Thursday, March 30, 2017

All that's left is white nationalism

As Trump's proposals turn out to be grift for the 1%,  Nancy LeTourneau points out how Trump's economic policy is bound to hurt his rural, poorly educated white supporters.  The ACA repeal will throw tens of millions out of health coverage.  The EPA retreat will leave them drinking dirty water and exposed to chemicals.  The coal jobs aren't coming back, regardless.  And don't even get us started on the effect of climate change.
The truth is that Trump’s economic populism consists of promises based on lies. But there is one arena of his populism that is actually moving forward – albeit in fits and starts. That is his appeal to xenophobia. .... 
In this country, the Trump administration’s deportation force is sending undocumented immigrants farther underground. As was predicted, victims of crime now fear reporting it to law enforcement and children are being pulled out of free lunch programs at school for fear of being deported. AG Sessions is planning to pull federal funding from so-called “sanctuary cities,” and has broadcast that he will no longer pursue police brutality investigations. 
To the extent that these kinds of activities address the concerns of Trump’s base of support among white working class Americans, his populism is solely based on what many of us assumed it would be all along…white nationalism. The only question is when and if any of his supporters who thought his presidency would be about anything else will catch on.
Will they catch on?  Will they care?  I firmly believe that as long as it is THOSE PEOPLE being targeted--the poor, the brown, the Muslims, the gays, the ones NOT LIKE US, that Trump's supporters will still make excuses. As long as THOSE PEOPLE have it worse, they will suck it up.

 The New York Times went to Iowa to see what the reaction there was to the blatantly racist comments of their representative Steve King.
His latest anti-immigrant tirade — “We can’t restore our civilization with somebody else’s babies,” he said — once again drew wide condemnation and critical attention to Iowa’s Fourth Congressional District, whose voters overwhelmingly re-elected him to an eighth term in November.
And yes, the Times easily found people who were uncomfortable with King's comments....but he has't changed his spots, and they keep voting for him.  So frankly they seem more uncomfortable that the unspoken is out in the open:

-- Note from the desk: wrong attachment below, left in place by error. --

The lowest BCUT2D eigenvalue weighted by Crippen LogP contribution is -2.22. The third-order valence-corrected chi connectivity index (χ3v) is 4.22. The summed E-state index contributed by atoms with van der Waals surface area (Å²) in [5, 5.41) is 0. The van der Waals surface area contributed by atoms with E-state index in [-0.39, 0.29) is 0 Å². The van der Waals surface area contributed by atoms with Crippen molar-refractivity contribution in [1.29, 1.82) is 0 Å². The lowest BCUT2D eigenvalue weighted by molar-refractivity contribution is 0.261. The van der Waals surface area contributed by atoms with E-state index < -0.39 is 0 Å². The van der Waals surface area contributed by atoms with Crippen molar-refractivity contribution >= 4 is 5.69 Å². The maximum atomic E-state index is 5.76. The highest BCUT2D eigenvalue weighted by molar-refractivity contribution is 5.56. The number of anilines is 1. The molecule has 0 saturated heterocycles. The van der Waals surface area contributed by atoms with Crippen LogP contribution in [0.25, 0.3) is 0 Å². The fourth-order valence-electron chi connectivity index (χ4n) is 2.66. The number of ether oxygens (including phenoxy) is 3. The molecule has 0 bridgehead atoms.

Mr. King has survived past denunciations: Last year, he drew a rare primary challenger, who accused him of being so toxic that his name on a bill rendered it “dead on arrival.” But Mr. King won easily and went on to crush his Democratic opponent, Kim Weaver, an advocate for the elderly.
So, sure, they can look embarrassed about him. But they keep voting for him.  And then there's this :
[T]here are plenty who don’t seem to quibble much with Mr. King’s way of thinking.

Sitting at the Hardees in Orange City last week, Don Engeltjes, 76, said he agreed with Mr. King on the need to clamp down on immigration. He said he believed new arrivals were a drain on taxpayers’ money, lumping immigrants from Mexico in with those from the Muslim world. 
“It’s just handout, handout, handout,” he said. 
“But Don, your dad is an immigrant too,” another man piped up, noting that Mr. Engeltjes’s father, like many forebears of the district’s voters, had come over from Holland at age 9. 
“You bet he was,” Mr. Engeltjes replied. “But the way it’s going nowadays, man, they’re outproducing us. We’re going to be the minority in a few years.” 
Asked by a reporter who he meant by “we,” Mr. Engeltjes said: “The white people. The American people.”
I'm sure he thinks he's a God-fearing Christian. But let's remember that the Christian Right that so fervently embraces Trump has its roots deep in racism.  And they  have ripped off any pretense that they are driven otherwise.  Sarah Posner describes how Trumpism united with the Christian Right--and how the CR roots are deeply racist.
The movement was actually galvanized in the 1970s and early ’80s, when the IRS revoked the tax-exempt status of Bob Jones University and other conservative Christian schools that refused to admit nonwhites. It was the government’s actions against segregated schools, not the legalization of abortion, that “enraged the Christian community,” Moral Majority co-founder Paul Weyrich has acknowledged.
... evangelicals were much more likely to support banning Muslims from the United States, creating a database of Muslim citizens, and flying the Confederate flag at the state capitol. Thirty-eight percent of evangelicals told pollsters that they wished the South had won the Civil War—more than twice the number of nonevangelicals who held that view.
Racism is alive and well in this country. The bubble we've been living in, is to think that we had made progress.  All that they offer is nihilism and destruction, and by God they are going to destroy all that they can, while waving a cross above them.

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